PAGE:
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Diabetes in children

Diabetes is a lifelong condition that sometimes starts in childhood. As a result of ongoing research, our understanding of diabetes has greatly improved and there are now extensive support and treatments available for diabetes. About 9 in 10 children and young people in the UK who have diabetes will have type 1 diabetes, and 1 in 10 will have type 2 diabetes (or other rarer types of diabetes).

Type 1 diabetes most often first starts in children (particularly in children aged 6 months to 5 years or during puberty). Type 2 diabetes more often starts in later life but is becoming more common in children due to increasing numbers of children being overweight, with poor diet and less physical activity.

See also the separate leaflets on Diabetes (Diabetes Mellitus), Type 1 Diabetes and Type 2 Diabetes.

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How do you know if your child has diabetes?

Diabetes is usually diagnosed if a child has typical symptoms (see below) with high levels of sugar in the blood. A blood test shows a high level of blood sugar (glucose). The high level of blood glucose causes some glucose to get into the urine so the first indication of diabetes may be a urine sample being positive for glucose.

What are the symptoms of diabetes in children?

The signs or symptoms of diabetes in children and young adults are the same as they are for older adults but they may present differently such as a child not wanting to play games or participate in sports or other physical activities due to having less energy. Diabetes in children may also cause changes in behaviour, poor school performance or impaired growth.

Type 1 diabetes

If your child has type 1 diabetes, symptoms tend to come on within a matter of days or weeks. The most common symptoms of type 1 diabetes in children are:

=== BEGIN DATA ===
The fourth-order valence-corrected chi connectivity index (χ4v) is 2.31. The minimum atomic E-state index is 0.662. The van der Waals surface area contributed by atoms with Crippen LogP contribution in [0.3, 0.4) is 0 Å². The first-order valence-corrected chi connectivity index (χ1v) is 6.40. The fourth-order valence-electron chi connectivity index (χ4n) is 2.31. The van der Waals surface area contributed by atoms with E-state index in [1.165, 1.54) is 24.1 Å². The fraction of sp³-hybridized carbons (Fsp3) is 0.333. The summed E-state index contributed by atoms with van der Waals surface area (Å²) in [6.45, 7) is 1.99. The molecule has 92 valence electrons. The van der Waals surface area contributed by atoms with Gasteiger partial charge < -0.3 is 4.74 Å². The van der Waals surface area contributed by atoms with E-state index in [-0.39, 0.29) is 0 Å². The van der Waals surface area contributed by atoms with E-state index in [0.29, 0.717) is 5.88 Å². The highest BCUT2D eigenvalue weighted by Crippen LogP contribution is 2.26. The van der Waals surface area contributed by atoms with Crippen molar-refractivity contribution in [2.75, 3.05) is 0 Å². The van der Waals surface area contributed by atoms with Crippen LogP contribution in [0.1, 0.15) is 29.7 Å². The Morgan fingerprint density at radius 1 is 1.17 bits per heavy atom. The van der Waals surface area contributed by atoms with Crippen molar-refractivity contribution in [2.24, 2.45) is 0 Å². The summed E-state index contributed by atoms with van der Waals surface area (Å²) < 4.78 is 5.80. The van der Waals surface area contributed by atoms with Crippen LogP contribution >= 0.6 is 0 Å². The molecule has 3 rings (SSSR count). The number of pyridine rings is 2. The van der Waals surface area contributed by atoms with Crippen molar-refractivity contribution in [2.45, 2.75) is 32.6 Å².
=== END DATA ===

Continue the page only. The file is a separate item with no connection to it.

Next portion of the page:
• Going to the toilet a lot to pass urine much more frequently.

  • Bed wetting when your child was previously dry at night.

  • Getting up in the night to go to the toilet.

  • Being really thirsty despite drinking much more.

  • Feeling more tired than usual. Having less energy than normal with less energy for activities.

  • Blurred vision.

  • Losing weight or looking thinner than usual.

Type 1 diabetes can sometimes start very suddenly and your child may become very unwell and need immediate referral to hospital. Some children may develop severe dehydration caused by a life-threatening complication of type 1 diabetes, called diabetic ketoacidosis.

Type 2 diabetes

If your child has type 2 diabetes, the symptoms are often similar to type 1 diabetes but they may be less obvious and develop more slowly, often over weeks or months. You may also notice your child getting more infections than usual. Type 2 diabetes does not cause ketoacidosis.

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What causes diabetes in children?

Type 1 diabetes

It is not known for sure what causes type 1 diabetes. It is thought that type 1 diabetes may often be due to an autoimmune disease, in which the body's defence (immune) system makes antibodies against the beta cells in the pancreas, and so destroys the cells that make insulin. It is thought that something, such as a viral infection, triggers the immune system to make these antibodies.

Type 2 diabetes

There are several risk factors for developing type 2 diabetes. These include ethnic group, genetics, and lifestyle. In some cases, unlike type 1 diabetes, type 2 diabetes can be prevented by changing some lifestyle issues, such as improving diet, avoiding being overweight and having regular physical exercise.

Therefore, the risk factors for type 2 diabetes in children include: